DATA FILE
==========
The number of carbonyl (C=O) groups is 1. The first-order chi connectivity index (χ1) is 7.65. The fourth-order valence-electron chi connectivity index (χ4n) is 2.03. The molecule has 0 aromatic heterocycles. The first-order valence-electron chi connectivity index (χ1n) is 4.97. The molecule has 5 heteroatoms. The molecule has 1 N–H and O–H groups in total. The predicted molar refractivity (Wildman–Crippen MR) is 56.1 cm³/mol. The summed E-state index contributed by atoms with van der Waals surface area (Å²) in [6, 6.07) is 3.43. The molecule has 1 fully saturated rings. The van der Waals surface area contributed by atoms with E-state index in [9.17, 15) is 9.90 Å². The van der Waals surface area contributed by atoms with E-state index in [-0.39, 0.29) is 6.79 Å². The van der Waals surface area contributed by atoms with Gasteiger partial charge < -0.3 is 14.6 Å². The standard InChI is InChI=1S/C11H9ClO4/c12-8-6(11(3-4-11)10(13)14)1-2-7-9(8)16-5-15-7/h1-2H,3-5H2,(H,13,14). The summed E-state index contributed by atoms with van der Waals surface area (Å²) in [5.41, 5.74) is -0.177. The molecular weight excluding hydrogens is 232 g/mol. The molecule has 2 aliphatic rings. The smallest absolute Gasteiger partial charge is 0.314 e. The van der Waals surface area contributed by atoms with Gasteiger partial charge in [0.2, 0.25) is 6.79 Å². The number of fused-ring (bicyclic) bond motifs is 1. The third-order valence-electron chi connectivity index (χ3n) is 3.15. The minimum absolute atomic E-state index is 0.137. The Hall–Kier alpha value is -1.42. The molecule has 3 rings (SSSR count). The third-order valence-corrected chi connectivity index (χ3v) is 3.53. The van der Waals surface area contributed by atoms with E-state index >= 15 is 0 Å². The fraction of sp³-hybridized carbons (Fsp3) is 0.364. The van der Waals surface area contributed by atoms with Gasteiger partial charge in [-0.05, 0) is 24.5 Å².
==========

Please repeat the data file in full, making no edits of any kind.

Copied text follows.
The number of carbonyl (C=O) groups is 1. The first-order chi connectivity index (χ1) is 7.65. The fourth-order valence-electron chi connectivity index (χ4n) is 2.03. The molecule has 0 aromatic heterocycles. The first-order valence-electron chi connectivity index (χ1n) is 4.97. The molecule has 5 heteroatoms. The molecule has 1 N–H and O–H groups in total. The predicted molar refractivity (Wildman–Crippen MR) is 56.1 cm³/mol. The summed E-state index contributed by atoms with van der Waals surface area (Å²) in [6, 6.07) is 3.43. The molecule has 1 fully saturated rings. The van der Waals surface area contributed by atoms with E-state index in [9.17, 15) is 9.90 Å². The van der Waals surface area contributed by atoms with E-state index in [-0.39, 0.29) is 6.79 Å². The van der Waals surface area contributed by atoms with Gasteiger partial charge < -0.3 is 14.6 Å². The standard InChI is InChI=1S/C11H9ClO4/c12-8-6(11(3-4-11)10(13)14)1-2-7-9(8)16-5-15-7/h1-2H,3-5H2,(H,13,14). The summed E-state index contributed by atoms with van der Waals surface area (Å²) in [5.41, 5.74) is -0.177. The molecular weight excluding hydrogens is 232 g/mol. The molecule has 2 aliphatic rings. The smallest absolute Gasteiger partial charge is 0.314 e. The van der Waals surface area contributed by atoms with Gasteiger partial charge in [0.2, 0.25) is 6.79 Å². The number of fused-ring (bicyclic) bond motifs is 1. The third-order valence-electron chi connectivity index (χ3n) is 3.15. The minimum absolute atomic E-state index is 0.137. The Hall–Kier alpha value is -1.42. The molecule has 3 rings (SSSR count). The third-order valence-corrected chi connectivity index (χ3v) is 3.53. The van der Waals surface area contributed by atoms with E-state index >= 15 is 0 Å². The fraction of sp³-hybridized carbons (Fsp3) is 0.364. The van der Waals surface area contributed by atoms with Gasteiger partial charge in [-0.05, 0) is 24.5 Å².